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Nobscot Hears Plans for Revitalizing Its Shopping Center [Video]

A boutique grocery store, like McKinnon's Market, Butcher Boy Market or The Meat House, is being consider as an anchor store for Nobscot Shopping Center, a realty firm told neighbors gathered at a meeting Thursday night.

The realty firm hired to revitalize the Nobscot Shopping Center informed more than 100 residents Thursday night it is looking at boutique grocery stores like McKinnon's Market, Butcher Boy Market and The Meat House to bring the almost empty plaza back to life, not a large chain like Market Basket.

Jeff Bruk, of Wilmington-based Boylston Realty Advisors, said his firm was hired last fall by SuperValu Inc., and his making progress, albeit "baby steps" in repositioning the shopping center.

SuperValu leases the shopping center from owners Andy Rose and Mark Klaman of Centercorp Retail Properties.

Many in the audience were unfamiliar with meat market/grocery store suggested Bruk made. (Check out the uploaded videos on two of the stores suggested.)

McKinnon's Market, which opened its first store in Everett in 1945, sells meats, seafood, produce, deli, baked goods and groceries and the family-owned chain now has four locations in Massachusetts and New Hampshire.

Family-owned for three generations, Butcher Boy is a full-service meat market, which also stocks groceries, located in North Andover.

The Meat House is a national chain, with six location in Massachusetts, including Arlington, Brookline, Franklin and Walpole.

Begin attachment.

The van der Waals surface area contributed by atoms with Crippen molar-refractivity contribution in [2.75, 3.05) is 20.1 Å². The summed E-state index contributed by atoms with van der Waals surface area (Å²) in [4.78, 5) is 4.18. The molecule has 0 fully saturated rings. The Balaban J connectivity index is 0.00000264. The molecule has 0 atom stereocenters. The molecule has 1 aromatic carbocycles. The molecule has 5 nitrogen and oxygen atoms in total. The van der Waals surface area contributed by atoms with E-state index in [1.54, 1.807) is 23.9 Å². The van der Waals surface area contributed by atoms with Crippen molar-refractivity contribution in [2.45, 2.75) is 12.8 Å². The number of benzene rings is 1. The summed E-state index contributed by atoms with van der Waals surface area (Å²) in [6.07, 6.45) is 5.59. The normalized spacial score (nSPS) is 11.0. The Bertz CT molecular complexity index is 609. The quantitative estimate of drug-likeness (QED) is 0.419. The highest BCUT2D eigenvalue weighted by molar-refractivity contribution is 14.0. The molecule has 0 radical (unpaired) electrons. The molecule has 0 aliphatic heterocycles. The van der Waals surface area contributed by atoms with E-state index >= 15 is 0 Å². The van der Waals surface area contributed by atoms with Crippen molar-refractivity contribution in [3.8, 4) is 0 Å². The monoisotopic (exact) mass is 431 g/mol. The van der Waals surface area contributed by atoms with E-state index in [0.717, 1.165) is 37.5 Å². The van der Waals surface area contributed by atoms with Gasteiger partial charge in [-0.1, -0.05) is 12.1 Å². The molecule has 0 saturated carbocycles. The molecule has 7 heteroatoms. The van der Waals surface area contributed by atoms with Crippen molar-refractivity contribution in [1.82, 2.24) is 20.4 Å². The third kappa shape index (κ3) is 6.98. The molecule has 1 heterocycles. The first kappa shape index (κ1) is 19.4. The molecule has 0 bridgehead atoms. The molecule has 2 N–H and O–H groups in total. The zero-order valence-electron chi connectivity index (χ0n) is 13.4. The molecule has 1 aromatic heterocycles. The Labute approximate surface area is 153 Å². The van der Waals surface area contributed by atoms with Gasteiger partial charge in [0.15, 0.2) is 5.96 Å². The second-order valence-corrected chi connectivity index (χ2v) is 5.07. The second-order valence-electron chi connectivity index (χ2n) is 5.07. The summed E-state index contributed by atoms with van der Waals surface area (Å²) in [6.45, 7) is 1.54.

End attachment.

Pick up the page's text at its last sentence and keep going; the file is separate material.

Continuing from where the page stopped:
Bruk said a grocery store could be a "junior anchor" in the plaza, but said Market Basket, suggested a number of times by audience members, would be rejected by his client, SuperValu Inc. (There is a Market Basket on Route 126 in neighboring Ashland, too.)

Bruk said his client does not want a large chain, like Market Basket, to compete with its Shaw's on Route 20 in Sudbury.

Stan Berman, a Nobscot resident, asked his fellow neighbors to boycott that Shaw's.

Bruk said one of the other "junior anchors" could be the existing CVS store, as his firm is "sensitive to the needs of the existing tenants."

While Bruk suggested types of businesses with examples, he made it clear he could not release the names of any specific business or retailer they are in talks with.

"We have received proposals. ... We have started negotiations," said Bruk, who explained that even when a business signs a letter of intent it can take 2-4 months to finalize a lease.